“Whooping Cough”, a highly contagious upper respiratory infection caused by Bordetella pertussis can be associated with sequelae including pneumonia, encephalopathy and seizures[19,30]. A pertussis epidemic was reported in state of Washington by the Secretary of Health in 2012. About 2520 (37.5 cases per 100000 residents) were reported, a 300% increase compared with the same period in 2011 and the highest number of cases reported in any year since 1942[31].

Pertussis and IBD

A steady increase in risk of pertussis infection in the years after completion of the 5-dose DTaP series has been reported[32]. The risk likely continues through adulthood and is attributable, in part, to waning immunity from DTaP vaccines. This increased risk is applicable to IBD patients.

Pertussis vaccination recommendations

For all adults, replacing 1 scheduled Td booster with Tdap is recommended. In an adult with unknown vaccination status, administer the first 2 doses at least 4 wk apart and then third dose 6-12 mo after the second with at least one injection being Tdap[25]. For an incompletely vaccinated adult i.e., less than 3 doses, administer remaining doses.

Pertussis vaccination and IBD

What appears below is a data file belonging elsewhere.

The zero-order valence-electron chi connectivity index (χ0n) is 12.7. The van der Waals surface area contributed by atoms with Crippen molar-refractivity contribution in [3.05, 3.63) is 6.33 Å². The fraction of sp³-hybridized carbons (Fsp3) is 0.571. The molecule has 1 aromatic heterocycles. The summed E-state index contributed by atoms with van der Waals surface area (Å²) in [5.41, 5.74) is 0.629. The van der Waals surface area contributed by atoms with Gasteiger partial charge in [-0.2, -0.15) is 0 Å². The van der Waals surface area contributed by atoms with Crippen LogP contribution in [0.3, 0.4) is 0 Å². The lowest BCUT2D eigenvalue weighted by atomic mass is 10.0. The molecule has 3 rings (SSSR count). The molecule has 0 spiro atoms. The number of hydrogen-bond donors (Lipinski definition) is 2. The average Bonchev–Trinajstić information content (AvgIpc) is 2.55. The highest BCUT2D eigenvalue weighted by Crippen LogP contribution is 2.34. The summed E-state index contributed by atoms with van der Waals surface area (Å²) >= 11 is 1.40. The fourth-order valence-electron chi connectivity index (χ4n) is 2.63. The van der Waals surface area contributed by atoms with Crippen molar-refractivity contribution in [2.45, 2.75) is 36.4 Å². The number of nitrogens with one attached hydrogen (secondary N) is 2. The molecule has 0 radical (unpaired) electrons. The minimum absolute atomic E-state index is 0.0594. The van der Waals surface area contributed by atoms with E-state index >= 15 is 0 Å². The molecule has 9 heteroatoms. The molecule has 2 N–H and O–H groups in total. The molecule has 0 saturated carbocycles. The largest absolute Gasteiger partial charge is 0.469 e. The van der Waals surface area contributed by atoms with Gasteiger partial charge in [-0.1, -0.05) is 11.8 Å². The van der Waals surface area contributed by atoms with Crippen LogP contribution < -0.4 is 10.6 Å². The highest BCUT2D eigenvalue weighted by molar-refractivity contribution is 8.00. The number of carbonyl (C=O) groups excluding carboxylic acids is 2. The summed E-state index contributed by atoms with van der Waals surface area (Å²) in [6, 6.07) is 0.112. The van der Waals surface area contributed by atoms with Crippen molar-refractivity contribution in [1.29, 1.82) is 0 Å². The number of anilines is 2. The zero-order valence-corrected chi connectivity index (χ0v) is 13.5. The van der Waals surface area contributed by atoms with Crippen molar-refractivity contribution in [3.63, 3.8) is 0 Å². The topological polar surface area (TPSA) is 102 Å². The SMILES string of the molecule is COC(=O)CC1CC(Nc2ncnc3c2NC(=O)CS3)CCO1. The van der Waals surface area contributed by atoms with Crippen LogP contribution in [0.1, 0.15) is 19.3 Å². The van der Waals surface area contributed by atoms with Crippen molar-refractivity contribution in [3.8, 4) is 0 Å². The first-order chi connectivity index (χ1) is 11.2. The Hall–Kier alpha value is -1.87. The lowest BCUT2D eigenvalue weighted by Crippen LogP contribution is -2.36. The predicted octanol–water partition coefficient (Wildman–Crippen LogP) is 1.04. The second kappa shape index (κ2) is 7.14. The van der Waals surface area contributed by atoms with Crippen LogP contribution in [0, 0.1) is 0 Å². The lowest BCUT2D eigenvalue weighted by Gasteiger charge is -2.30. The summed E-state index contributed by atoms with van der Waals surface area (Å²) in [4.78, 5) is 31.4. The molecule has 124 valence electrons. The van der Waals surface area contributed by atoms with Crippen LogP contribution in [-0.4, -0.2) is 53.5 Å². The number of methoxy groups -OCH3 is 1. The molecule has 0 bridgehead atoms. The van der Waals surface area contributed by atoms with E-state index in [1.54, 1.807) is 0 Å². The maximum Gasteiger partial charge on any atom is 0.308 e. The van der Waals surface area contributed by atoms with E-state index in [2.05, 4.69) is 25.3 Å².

IBD patients should receive the Tdap vaccine according to current guidelines, preferably before initiation of immunomodulator therapy. Dezfoli et al[29], prospectively examined 59 consecutive adults with IBD who received a booster vaccination for tetanus, diptheria and acellular pertussis. Patients were categorized based on their level of immunosuppression (i.e., no therapy, immunomodulator monotherapy, biologic monotherapy, or combined immunomodulator and biologic therapy). Outcomes for these patient groups were compared with a control group of IBS patients receiving mesalamine. Serum antibody titers against pertussis toxoid (PT) and pertussis filamentous hemagglutinin (FHA) were measured at baseline and 4 wk after vaccination. Response rates to pertussis toxoid were 68% in the mesalamine group, 67% in the biologic monotherapy group and 44% in both the immunosuppressive monotherapy and combination therapy groups. Similarly, 84%, 87%, 69% and 67% of the four groups, respectively, achieved response to pertussis filamentous hemagglutinin. No difference in response rates between patients off medications or on biologic monotherapy was noted, as mentioned above. However, response to PT was lower in patients on immunomodulator monotherapy, and postvaccination titers were lowest to FHA in those on combined immunomodulator and biologic therapy[29].